(#147) Consistency

Intentional growth, evaluated experience, and consistency
are keys to personal development.

In this month’s issue of Success Magazine, publisher Darren Hardy conducted an interview with leadership guru John C. Maxwell.  They focused on the topic of personal development—what it means and what it does not mean.

For me, the interview reaffirmed that our life’s journey has so much possibility and potential.  Many, however, never see but a fraction of what they can enjoy.  As I have said many times before, this is not rocket science.  Maxwell, though, reminds us that personal development does take effort.

For this blog, allow me to distill (from the Maxwell interview) three potent strategies that can help any of us develop more of our potential.  The key? We have to DO something with each of these.

Image: dan/FreeDigitalPhotos.net

Image: dan/
FreeDigitalPhotos.net

  1. Intentional growth. Do you have a plan for your personal growth? We all have had (and will continue to have) those “accidental” growth experiences.  You know, when we stumble on a book with a poignant message, catch something from a teacher, or just have a flash of insight.  Those experiences can be powerful and we need to be open to those unexpected life lessons.  However, Maxwell reminds us that true growth comes from intentional planning.  That requires that we focus on the what, who and how of our journey.  We need to be intentional about what we want to accomplish, with whom we need to associate, and to which books/blogs/videos/music we need to pay attention.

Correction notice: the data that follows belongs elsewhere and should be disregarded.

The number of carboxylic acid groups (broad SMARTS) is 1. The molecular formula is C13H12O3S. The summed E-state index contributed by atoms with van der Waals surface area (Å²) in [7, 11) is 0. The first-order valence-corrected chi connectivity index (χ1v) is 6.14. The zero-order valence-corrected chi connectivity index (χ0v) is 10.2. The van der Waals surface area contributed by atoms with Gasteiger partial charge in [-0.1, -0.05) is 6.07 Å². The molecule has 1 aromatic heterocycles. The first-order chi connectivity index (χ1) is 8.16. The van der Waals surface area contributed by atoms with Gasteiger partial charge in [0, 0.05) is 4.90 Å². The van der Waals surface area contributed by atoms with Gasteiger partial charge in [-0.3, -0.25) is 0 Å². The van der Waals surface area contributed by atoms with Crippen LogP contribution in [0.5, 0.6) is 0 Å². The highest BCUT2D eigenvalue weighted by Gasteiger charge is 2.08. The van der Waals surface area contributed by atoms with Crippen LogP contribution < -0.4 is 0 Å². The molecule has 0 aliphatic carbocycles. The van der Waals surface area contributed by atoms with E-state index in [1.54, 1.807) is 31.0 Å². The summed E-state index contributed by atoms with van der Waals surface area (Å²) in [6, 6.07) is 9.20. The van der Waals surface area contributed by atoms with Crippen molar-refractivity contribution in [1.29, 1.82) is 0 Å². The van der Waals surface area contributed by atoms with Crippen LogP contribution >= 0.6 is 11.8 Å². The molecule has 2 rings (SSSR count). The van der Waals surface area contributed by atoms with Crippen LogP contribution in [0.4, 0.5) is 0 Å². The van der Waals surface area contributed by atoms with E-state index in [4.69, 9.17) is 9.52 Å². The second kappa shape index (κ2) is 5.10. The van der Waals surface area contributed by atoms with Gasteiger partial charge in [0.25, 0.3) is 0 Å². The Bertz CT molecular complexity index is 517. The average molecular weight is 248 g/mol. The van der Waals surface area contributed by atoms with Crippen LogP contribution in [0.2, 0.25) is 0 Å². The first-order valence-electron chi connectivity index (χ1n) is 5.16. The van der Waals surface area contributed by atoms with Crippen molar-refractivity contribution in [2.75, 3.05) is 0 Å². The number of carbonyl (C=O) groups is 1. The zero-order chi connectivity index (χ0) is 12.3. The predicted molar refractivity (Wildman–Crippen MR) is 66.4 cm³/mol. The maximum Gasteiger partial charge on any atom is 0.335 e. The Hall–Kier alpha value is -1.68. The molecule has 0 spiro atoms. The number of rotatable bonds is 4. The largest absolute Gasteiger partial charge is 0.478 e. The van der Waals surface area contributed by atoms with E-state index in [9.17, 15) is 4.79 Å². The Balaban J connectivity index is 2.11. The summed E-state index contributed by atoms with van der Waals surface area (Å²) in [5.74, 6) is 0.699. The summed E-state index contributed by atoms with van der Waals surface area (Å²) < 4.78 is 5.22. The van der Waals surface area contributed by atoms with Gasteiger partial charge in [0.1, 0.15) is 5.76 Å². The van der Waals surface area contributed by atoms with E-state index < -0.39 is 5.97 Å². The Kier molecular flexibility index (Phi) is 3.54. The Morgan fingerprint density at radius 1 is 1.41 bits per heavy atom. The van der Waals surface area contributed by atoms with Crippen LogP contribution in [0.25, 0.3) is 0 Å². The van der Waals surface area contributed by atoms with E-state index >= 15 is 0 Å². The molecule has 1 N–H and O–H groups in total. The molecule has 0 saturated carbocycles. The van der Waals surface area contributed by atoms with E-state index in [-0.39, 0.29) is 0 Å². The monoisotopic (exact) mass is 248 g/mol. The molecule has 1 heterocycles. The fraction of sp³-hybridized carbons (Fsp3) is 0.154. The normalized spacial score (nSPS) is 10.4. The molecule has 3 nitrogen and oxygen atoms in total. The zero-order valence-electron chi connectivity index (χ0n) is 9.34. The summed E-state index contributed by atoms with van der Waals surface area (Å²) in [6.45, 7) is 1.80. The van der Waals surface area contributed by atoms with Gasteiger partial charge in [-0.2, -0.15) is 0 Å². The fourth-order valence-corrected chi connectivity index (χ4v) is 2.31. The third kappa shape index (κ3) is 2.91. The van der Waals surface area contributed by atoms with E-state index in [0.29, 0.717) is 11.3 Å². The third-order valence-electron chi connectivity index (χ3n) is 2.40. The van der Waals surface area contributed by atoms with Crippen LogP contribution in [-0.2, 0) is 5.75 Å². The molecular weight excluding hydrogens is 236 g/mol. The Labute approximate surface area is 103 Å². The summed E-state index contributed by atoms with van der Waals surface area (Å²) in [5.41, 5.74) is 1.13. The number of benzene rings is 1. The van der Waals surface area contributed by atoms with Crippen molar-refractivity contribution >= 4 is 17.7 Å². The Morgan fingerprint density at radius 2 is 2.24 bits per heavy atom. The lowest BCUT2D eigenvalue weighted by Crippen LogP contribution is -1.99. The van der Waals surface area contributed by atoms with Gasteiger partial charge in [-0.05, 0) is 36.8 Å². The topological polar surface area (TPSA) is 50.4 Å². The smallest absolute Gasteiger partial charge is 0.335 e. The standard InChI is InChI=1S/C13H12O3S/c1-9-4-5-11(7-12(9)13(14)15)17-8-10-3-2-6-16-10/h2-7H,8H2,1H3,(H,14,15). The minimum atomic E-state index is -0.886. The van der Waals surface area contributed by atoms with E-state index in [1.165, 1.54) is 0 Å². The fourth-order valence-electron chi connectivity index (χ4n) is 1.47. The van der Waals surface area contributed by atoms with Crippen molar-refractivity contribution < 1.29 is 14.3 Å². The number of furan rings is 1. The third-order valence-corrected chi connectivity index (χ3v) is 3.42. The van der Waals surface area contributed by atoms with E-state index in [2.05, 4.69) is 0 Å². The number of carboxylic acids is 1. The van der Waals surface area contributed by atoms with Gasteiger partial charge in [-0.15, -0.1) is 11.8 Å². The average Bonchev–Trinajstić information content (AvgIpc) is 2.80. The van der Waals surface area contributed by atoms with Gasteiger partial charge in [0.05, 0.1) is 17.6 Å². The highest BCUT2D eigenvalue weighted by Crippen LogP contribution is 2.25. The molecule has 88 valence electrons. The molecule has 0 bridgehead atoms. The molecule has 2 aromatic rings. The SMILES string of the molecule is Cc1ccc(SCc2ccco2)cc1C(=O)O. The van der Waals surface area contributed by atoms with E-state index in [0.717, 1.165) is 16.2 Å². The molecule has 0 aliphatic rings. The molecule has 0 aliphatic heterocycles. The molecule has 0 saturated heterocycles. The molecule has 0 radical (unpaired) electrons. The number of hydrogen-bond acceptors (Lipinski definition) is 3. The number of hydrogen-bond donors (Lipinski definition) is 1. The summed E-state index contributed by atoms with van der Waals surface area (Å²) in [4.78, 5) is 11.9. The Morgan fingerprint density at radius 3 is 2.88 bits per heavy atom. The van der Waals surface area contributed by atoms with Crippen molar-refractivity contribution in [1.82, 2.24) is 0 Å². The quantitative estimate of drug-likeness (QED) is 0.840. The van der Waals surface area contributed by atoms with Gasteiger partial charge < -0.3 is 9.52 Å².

• Thought for the coming week. Examine one of your goals. What person could help you move closer to that goal? Whose brain would you like to pick? Write that person’s name on a piece of paper.  Then pick up the phone and call him or her.  Ask for a coffee or lunch date.  When you meet, be a sponge! Soak up the wisdom.
  2. Evaluated Experience.  You have no doubt heard that “experience is the best teacher.”  Let’s nuance that a bit. Experience without reflection is not worth much.  What you want is evaluated experience.  Whether I have a great day or not so great day in the classroom or in a training workshop, I need to stop and reflect on what worked well, what worked somewhat well, and what bombed.  And I do that after each class and each presentation or workshop facilitation.  What could I have done better—and what worked well?
    • Thought for the coming week. Identify one event you have coming up this week.  For teachers, it can be a new lesson or exercise in class. For business folks, it might be a presentation to a client.  Students might want to focus on a challenging class or the next study group meeting.  Once the event has come and gone, dedicate ten minutes to reflect on the positive and not-so-positive aspects of what happened. Then write a goal to do one thing differently the next time a similar situation presents itself.